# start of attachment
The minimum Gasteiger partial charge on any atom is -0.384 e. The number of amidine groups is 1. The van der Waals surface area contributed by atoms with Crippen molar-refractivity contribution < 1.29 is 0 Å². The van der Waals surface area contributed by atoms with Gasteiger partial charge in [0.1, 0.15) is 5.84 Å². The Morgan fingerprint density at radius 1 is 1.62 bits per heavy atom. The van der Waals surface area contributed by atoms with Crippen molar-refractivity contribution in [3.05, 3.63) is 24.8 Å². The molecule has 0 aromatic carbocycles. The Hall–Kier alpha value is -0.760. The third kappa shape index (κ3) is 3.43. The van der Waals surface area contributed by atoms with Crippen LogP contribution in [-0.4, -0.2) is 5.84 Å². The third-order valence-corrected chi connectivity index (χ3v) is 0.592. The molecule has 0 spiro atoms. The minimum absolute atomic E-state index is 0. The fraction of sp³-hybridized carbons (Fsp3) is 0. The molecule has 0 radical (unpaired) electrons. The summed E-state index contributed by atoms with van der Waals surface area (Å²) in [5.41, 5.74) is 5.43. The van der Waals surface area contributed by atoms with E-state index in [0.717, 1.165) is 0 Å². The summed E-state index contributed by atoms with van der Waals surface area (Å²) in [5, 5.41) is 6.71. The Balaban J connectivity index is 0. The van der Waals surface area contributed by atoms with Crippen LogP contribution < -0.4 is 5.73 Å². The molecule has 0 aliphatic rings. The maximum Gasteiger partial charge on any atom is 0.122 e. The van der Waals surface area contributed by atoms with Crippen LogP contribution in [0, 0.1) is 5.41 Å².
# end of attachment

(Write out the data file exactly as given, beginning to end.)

The minimum Gasteiger partial charge on any atom is -0.384 e. The number of amidine groups is 1. The van der Waals surface area contributed by atoms with Crippen molar-refractivity contribution < 1.29 is 0 Å². The van der Waals surface area contributed by atoms with Gasteiger partial charge in [0.1, 0.15) is 5.84 Å². The Morgan fingerprint density at radius 1 is 1.62 bits per heavy atom. The van der Waals surface area contributed by atoms with Crippen molar-refractivity contribution in [3.05, 3.63) is 24.8 Å². The molecule has 0 aromatic carbocycles. The Hall–Kier alpha value is -0.760. The third kappa shape index (κ3) is 3.43. The van der Waals surface area contributed by atoms with Crippen LogP contribution in [-0.4, -0.2) is 5.84 Å². The third-order valence-corrected chi connectivity index (χ3v) is 0.592. The molecule has 0 spiro atoms. The minimum absolute atomic E-state index is 0. The fraction of sp³-hybridized carbons (Fsp3) is 0. The molecule has 0 radical (unpaired) electrons. The summed E-state index contributed by atoms with van der Waals surface area (Å²) in [5.41, 5.74) is 5.43. The van der Waals surface area contributed by atoms with E-state index in [0.717, 1.165) is 0 Å². The summed E-state index contributed by atoms with van der Waals surface area (Å²) in [5, 5.41) is 6.71. The Balaban J connectivity index is 0. The van der Waals surface area contributed by atoms with Crippen LogP contribution < -0.4 is 5.73 Å². The molecule has 0 aliphatic rings. The maximum Gasteiger partial charge on any atom is 0.122 e. The van der Waals surface area contributed by atoms with Crippen LogP contribution in [0, 0.1) is 5.41 Å².